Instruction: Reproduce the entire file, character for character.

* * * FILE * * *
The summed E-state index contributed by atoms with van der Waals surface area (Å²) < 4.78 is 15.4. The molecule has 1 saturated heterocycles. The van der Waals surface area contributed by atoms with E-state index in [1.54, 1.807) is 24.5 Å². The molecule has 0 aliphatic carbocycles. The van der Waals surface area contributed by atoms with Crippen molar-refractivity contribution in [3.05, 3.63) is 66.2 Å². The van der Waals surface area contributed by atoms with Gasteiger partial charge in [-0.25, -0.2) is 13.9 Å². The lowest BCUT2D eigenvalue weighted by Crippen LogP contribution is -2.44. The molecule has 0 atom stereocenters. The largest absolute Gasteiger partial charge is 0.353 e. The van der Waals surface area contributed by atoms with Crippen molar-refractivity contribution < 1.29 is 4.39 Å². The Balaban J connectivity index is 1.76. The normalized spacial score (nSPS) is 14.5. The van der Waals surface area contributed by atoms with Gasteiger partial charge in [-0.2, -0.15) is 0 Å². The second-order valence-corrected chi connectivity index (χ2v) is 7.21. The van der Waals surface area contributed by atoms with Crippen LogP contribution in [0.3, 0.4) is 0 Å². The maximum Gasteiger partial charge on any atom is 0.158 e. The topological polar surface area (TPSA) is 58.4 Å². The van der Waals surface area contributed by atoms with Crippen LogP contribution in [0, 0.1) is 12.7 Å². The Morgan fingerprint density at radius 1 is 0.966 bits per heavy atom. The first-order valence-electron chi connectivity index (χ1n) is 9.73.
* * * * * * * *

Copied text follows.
The summed E-state index contributed by atoms with van der Waals surface area (Å²) < 4.78 is 15.4. The molecule has 1 saturated heterocycles. The van der Waals surface area contributed by atoms with E-state index in [1.54, 1.807) is 24.5 Å². The molecule has 0 aliphatic carbocycles. The van der Waals surface area contributed by atoms with Crippen molar-refractivity contribution in [3.05, 3.63) is 66.2 Å². The van der Waals surface area contributed by atoms with Gasteiger partial charge in [-0.25, -0.2) is 13.9 Å². The lowest BCUT2D eigenvalue weighted by Crippen LogP contribution is -2.44. The molecule has 0 atom stereocenters. The largest absolute Gasteiger partial charge is 0.353 e. The van der Waals surface area contributed by atoms with Crippen molar-refractivity contribution < 1.29 is 4.39 Å². The Balaban J connectivity index is 1.76. The normalized spacial score (nSPS) is 14.5. The van der Waals surface area contributed by atoms with Gasteiger partial charge in [-0.2, -0.15) is 0 Å². The second-order valence-corrected chi connectivity index (χ2v) is 7.21. The van der Waals surface area contributed by atoms with Crippen LogP contribution in [0.3, 0.4) is 0 Å². The maximum Gasteiger partial charge on any atom is 0.158 e. The topological polar surface area (TPSA) is 58.4 Å². The van der Waals surface area contributed by atoms with Crippen LogP contribution in [0, 0.1) is 12.7 Å². The Morgan fingerprint density at radius 1 is 0.966 bits per heavy atom. The first-order valence-electron chi connectivity index (χ1n) is 9.73.